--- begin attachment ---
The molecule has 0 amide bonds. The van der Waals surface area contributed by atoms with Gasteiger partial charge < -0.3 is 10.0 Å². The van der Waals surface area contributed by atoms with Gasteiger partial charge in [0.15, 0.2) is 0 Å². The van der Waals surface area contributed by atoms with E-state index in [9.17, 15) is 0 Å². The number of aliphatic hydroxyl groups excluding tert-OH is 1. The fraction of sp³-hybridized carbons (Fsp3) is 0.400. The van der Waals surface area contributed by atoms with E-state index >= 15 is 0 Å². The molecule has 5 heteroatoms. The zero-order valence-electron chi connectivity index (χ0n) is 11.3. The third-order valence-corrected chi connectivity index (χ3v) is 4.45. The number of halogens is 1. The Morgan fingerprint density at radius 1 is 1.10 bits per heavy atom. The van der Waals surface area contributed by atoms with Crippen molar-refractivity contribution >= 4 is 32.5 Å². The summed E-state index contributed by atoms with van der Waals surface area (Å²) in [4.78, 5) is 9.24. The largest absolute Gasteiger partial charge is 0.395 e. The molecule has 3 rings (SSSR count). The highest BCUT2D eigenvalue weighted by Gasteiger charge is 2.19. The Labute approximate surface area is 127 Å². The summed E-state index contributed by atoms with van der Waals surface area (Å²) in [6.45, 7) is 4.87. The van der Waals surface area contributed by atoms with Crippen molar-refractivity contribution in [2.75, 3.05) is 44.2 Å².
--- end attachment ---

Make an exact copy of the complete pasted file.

The molecule has 0 amide bonds. The van der Waals surface area contributed by atoms with Gasteiger partial charge < -0.3 is 10.0 Å². The van der Waals surface area contributed by atoms with Gasteiger partial charge in [0.15, 0.2) is 0 Å². The van der Waals surface area contributed by atoms with E-state index in [9.17, 15) is 0 Å². The number of aliphatic hydroxyl groups excluding tert-OH is 1. The fraction of sp³-hybridized carbons (Fsp3) is 0.400. The van der Waals surface area contributed by atoms with E-state index >= 15 is 0 Å². The molecule has 5 heteroatoms. The zero-order valence-electron chi connectivity index (χ0n) is 11.3. The third-order valence-corrected chi connectivity index (χ3v) is 4.45. The number of halogens is 1. The Morgan fingerprint density at radius 1 is 1.10 bits per heavy atom. The van der Waals surface area contributed by atoms with Crippen molar-refractivity contribution >= 4 is 32.5 Å². The summed E-state index contributed by atoms with van der Waals surface area (Å²) in [4.78, 5) is 9.24. The largest absolute Gasteiger partial charge is 0.395 e. The molecule has 3 rings (SSSR count). The highest BCUT2D eigenvalue weighted by Gasteiger charge is 2.19. The Labute approximate surface area is 127 Å². The summed E-state index contributed by atoms with van der Waals surface area (Å²) in [6.45, 7) is 4.87. The van der Waals surface area contributed by atoms with Crippen molar-refractivity contribution in [2.75, 3.05) is 44.2 Å².